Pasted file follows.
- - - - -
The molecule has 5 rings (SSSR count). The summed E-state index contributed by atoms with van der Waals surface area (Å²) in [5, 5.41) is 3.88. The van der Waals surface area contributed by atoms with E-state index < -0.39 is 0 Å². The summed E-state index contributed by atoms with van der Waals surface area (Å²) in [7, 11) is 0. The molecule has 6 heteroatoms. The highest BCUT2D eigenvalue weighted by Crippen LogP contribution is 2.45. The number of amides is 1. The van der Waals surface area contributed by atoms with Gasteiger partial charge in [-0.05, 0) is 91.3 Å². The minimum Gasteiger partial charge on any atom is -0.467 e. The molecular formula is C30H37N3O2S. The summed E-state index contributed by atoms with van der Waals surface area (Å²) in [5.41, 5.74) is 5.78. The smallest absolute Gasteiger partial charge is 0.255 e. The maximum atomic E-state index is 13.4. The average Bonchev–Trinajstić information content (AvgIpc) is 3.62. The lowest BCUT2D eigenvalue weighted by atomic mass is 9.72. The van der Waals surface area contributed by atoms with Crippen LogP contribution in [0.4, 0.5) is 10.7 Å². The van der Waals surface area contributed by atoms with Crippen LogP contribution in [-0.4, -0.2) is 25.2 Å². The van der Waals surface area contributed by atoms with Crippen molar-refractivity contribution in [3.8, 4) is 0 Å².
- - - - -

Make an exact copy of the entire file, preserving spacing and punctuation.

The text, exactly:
The molecule has 5 rings (SSSR count). The summed E-state index contributed by atoms with van der Waals surface area (Å²) in [5, 5.41) is 3.88. The van der Waals surface area contributed by atoms with E-state index < -0.39 is 0 Å². The summed E-state index contributed by atoms with van der Waals surface area (Å²) in [7, 11) is 0. The molecule has 6 heteroatoms. The highest BCUT2D eigenvalue weighted by Crippen LogP contribution is 2.45. The number of amides is 1. The van der Waals surface area contributed by atoms with Gasteiger partial charge in [-0.05, 0) is 91.3 Å². The minimum Gasteiger partial charge on any atom is -0.467 e. The molecular formula is C30H37N3O2S. The summed E-state index contributed by atoms with van der Waals surface area (Å²) in [5.41, 5.74) is 5.78. The smallest absolute Gasteiger partial charge is 0.255 e. The maximum atomic E-state index is 13.4. The average Bonchev–Trinajstić information content (AvgIpc) is 3.62. The lowest BCUT2D eigenvalue weighted by atomic mass is 9.72. The van der Waals surface area contributed by atoms with Crippen LogP contribution in [0.4, 0.5) is 10.7 Å². The van der Waals surface area contributed by atoms with Crippen LogP contribution in [-0.4, -0.2) is 25.2 Å². The van der Waals surface area contributed by atoms with Crippen molar-refractivity contribution in [3.8, 4) is 0 Å².